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Daytime Running Lights Mandatory in Europe

The European automotive scene is getting a new look starting from today, February 7, the day starting when all new cars and small delivery vans which will be produced and sold in the European Union will have to be equipped with daytime running lights (DRL).

The technology, used in several models today, links the daylights to the engine. As soon as the engine is turned on, the lights come on as well. In addition, they are also said to a lower energy consumption rate compared with existing dipped-beam head lights (roughly 25 – 30 percent of the consumption of a standard driving light).

For those who are active participants in the traffic, DLRs make the vehicles which have them more visible and sooner than compared to the cars wearing the existing headlights.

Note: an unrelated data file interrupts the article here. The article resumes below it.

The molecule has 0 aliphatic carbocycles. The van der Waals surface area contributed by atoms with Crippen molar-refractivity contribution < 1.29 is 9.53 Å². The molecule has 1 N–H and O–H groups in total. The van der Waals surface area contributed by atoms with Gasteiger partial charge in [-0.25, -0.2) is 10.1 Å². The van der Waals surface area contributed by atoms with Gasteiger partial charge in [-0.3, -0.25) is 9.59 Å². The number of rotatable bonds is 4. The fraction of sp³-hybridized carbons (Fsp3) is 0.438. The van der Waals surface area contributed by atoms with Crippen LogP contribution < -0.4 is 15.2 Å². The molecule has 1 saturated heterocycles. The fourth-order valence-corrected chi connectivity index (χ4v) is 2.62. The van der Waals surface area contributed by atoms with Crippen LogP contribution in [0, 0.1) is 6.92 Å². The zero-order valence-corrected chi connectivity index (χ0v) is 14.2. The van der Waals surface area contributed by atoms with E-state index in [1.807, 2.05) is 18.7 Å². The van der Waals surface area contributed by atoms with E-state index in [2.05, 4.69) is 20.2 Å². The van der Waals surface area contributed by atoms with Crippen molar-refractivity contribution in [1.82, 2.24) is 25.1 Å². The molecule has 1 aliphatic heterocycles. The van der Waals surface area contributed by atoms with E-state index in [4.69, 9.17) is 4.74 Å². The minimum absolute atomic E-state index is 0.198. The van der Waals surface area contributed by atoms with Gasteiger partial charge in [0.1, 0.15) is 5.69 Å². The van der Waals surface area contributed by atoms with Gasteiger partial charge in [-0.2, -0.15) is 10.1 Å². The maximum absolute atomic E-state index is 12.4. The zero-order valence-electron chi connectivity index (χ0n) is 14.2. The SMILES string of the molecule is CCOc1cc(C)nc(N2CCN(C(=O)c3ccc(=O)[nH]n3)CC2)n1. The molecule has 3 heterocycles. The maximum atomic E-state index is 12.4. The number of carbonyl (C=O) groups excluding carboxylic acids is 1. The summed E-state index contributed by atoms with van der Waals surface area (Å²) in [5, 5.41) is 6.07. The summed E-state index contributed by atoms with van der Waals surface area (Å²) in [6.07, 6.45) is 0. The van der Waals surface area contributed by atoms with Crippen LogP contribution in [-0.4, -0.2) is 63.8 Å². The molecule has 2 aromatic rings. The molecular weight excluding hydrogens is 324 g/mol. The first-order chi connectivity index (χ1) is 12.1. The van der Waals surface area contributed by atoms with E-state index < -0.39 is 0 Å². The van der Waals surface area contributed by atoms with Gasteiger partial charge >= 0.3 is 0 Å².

"Daytime running lights will make an important contribution to our goal of reducing casualties on European roads," European Commission Vice President Industry and Entrepreneurship Antonio Tajani was quoted as saying by just-auto.com.

The implementation of the new regulation will be followed in August 2012 by the adoption of a similar regulation for buses and trucks.

By implementing the new regulations, the European Union hopes to bring down the casualty numbers on its roads. Even if there is no study to show how many people would be saved or crashes avoided because of the use of DRLs, today's numbers show that everything possible step to bring those numbers down must be taken: in 2009, 35,000 people died on the Union's roads, and many more were injured.

 
 
 
 
 

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